Enforce Existing Nuisance Laws to Clean Up Neighborhoods

This is what you call trying to re-invent the wheel for publicity sake. http://krqe.com/2016/10/25/proposed-vacant-building-ordinance-getting-significant-changes/

In 2004 when I was a Deputy City Attorney and head of the Safe City Strike Force and when the City was taking aggressive enforcement actions against  nuisance properties, both residential and commercial,  the City enacted the Vacant Building Maintenance Act.  It actually requires property owners to register their vacant buildings, repair them and keep them maintained. The Albuquerque Uniform Housing Code and the Albuquerque Commercial Building Codes also have numerous provisions allowing city enforcement actions against  both residential and commercial properties that endanger the public health, safety,  and welfare and that are blighted properties.

Under existing ordinances, civil and criminal action can be taken against property owners and the properties  that have become a nuisance and a danger to public safety.  Under existing city ordinances, property owners can be cited for code violations in not maintaining their properties up to city codes.  Additionally, Albuquerque has one of the strongest Nuisance Abatement Ordinances in the country that allowed the Safe  City Strike Force to take aggressive code enforcement action against blighted properties, both residential and commercial, that had become nuisances and magnets of crime resulting in calls for service to APD and a drain on police resources.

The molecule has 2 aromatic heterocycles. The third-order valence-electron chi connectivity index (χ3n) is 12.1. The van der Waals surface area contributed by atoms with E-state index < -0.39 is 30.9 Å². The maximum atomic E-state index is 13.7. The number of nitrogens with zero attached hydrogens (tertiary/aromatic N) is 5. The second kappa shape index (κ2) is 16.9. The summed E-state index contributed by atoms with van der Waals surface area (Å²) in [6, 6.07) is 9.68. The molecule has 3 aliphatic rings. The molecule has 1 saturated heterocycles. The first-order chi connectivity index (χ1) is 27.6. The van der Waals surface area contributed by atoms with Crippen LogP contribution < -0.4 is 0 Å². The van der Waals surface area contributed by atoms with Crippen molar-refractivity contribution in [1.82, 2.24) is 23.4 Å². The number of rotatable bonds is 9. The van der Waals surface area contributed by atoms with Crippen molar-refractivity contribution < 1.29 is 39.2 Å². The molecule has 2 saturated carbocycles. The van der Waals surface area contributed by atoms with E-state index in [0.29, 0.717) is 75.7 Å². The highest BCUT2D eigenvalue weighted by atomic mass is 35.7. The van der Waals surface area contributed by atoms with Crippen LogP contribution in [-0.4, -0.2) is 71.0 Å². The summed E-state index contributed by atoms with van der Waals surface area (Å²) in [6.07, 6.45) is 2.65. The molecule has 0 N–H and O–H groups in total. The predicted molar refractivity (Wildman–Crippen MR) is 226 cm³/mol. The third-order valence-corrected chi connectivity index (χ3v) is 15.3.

Existing ordinances allowed the Safe City Strike Force to take  enforcement actions against approximately 1,000 residential properties a year and  over  50 motels along central, vacant strip malls, entire residential areas,  hundreds of blighted commercial and residential properties and properties use to commit crimes such as meth labs, drug houses and violent criminal activity. The City also had available funds that were used to condemn and tear down structures that were beyond repair.

Rather than trying to enact ordinances already on the books to garner publicity and favor, the City Council should provide sufficient funding to enforce existing ordinances that have proven effective in the past.



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Pete Dinelli was born and raised in Albuquerque, New Mexico. He is of Italian and Hispanic descent. He is a 1970 graduate of Del Norte High School, a 1974 graduate of Eastern New Mexico University with a Bachelor's Degree in Business Administration and a 1977 graduate of St. Mary's School of Law, San Antonio, Texas. Pete has a 40 year history of community involvement and service as an elected and appointed official and as a practicing attorney in Albuquerque. Pete and his wife Betty Case Dinelli have been married since 1984 and they have two adult sons, Mark, who is an attorney and George, who is an Emergency Medical Technician (EMT). Pete has been a licensed New Mexico attorney since 1978. Pete has over 27 years of municipal and state government service. Pete’s service to Albuquerque has been extensive. He has been an elected Albuquerque City Councilor, serving as Vice President. He has served as a Worker’s Compensation Judge with Statewide jurisdiction. Pete has been a prosecutor for 15 years and has served as a Bernalillo County Chief Deputy District Attorney, as an Assistant Attorney General and Assistant District Attorney and as a Deputy City Attorney. For eight years, Pete was employed with the City of Albuquerque both as a Deputy City Attorney and Chief Public Safety Officer overseeing the city departments of police, fire, 911 emergency call center and the emergency operations center. While with the City of Albuquerque Legal Department, Pete served as Director of the Safe City Strike Force and Interim Director of the 911 Emergency Operations Center. Pete’s community involvement includes being a past President of the Albuquerque Kiwanis Club, past President of the Our Lady of Fatima School Board, and Board of Directors of the Albuquerque Museum Foundation.